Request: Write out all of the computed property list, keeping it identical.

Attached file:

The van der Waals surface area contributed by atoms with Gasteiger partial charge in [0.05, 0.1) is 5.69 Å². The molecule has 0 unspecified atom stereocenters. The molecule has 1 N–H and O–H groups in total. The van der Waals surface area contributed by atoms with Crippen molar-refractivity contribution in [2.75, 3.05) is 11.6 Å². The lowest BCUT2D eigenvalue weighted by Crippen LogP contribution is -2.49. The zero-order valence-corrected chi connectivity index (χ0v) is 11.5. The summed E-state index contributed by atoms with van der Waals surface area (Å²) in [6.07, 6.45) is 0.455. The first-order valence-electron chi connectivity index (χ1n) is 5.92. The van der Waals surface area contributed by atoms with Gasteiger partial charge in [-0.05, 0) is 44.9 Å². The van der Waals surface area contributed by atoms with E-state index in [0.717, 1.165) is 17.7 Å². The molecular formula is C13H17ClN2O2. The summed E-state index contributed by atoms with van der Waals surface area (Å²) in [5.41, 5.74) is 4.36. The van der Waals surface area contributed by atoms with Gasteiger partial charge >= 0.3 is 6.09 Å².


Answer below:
The van der Waals surface area contributed by atoms with Gasteiger partial charge in [0.05, 0.1) is 5.69 Å². The molecule has 0 unspecified atom stereocenters. The molecule has 1 N–H and O–H groups in total. The van der Waals surface area contributed by atoms with Crippen molar-refractivity contribution in [2.75, 3.05) is 11.6 Å². The lowest BCUT2D eigenvalue weighted by Crippen LogP contribution is -2.49. The zero-order valence-corrected chi connectivity index (χ0v) is 11.5. The summed E-state index contributed by atoms with van der Waals surface area (Å²) in [6.07, 6.45) is 0.455. The first-order valence-electron chi connectivity index (χ1n) is 5.92. The van der Waals surface area contributed by atoms with Gasteiger partial charge in [-0.05, 0) is 44.9 Å². The van der Waals surface area contributed by atoms with E-state index in [0.717, 1.165) is 17.7 Å². The molecular formula is C13H17ClN2O2. The summed E-state index contributed by atoms with van der Waals surface area (Å²) in [5.41, 5.74) is 4.36. The van der Waals surface area contributed by atoms with Gasteiger partial charge >= 0.3 is 6.09 Å².